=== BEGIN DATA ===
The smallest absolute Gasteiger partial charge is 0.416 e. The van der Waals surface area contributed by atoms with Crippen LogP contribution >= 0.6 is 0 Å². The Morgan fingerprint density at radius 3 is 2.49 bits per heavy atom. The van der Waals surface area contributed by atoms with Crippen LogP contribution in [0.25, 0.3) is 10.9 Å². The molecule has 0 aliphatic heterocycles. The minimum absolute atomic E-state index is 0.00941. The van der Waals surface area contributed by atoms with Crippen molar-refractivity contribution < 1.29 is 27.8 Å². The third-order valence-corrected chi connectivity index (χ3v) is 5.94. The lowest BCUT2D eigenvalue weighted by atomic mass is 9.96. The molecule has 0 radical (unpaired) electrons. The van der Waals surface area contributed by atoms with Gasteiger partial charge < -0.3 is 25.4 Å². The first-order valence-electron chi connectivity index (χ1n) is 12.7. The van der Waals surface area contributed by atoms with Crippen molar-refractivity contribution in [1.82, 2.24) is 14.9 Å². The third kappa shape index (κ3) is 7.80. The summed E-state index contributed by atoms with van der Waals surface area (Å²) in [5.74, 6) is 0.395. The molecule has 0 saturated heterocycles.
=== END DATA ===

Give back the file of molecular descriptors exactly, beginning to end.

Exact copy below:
The smallest absolute Gasteiger partial charge is 0.416 e. The van der Waals surface area contributed by atoms with Crippen LogP contribution >= 0.6 is 0 Å². The Morgan fingerprint density at radius 3 is 2.49 bits per heavy atom. The van der Waals surface area contributed by atoms with Crippen LogP contribution in [0.25, 0.3) is 10.9 Å². The molecule has 0 aliphatic heterocycles. The minimum absolute atomic E-state index is 0.00941. The van der Waals surface area contributed by atoms with Crippen molar-refractivity contribution < 1.29 is 27.8 Å². The third-order valence-corrected chi connectivity index (χ3v) is 5.94. The lowest BCUT2D eigenvalue weighted by atomic mass is 9.96. The molecule has 0 radical (unpaired) electrons. The van der Waals surface area contributed by atoms with Gasteiger partial charge < -0.3 is 25.4 Å². The first-order valence-electron chi connectivity index (χ1n) is 12.7. The van der Waals surface area contributed by atoms with Crippen molar-refractivity contribution in [1.82, 2.24) is 14.9 Å². The third kappa shape index (κ3) is 7.80. The summed E-state index contributed by atoms with van der Waals surface area (Å²) in [5.74, 6) is 0.395. The molecule has 0 saturated heterocycles.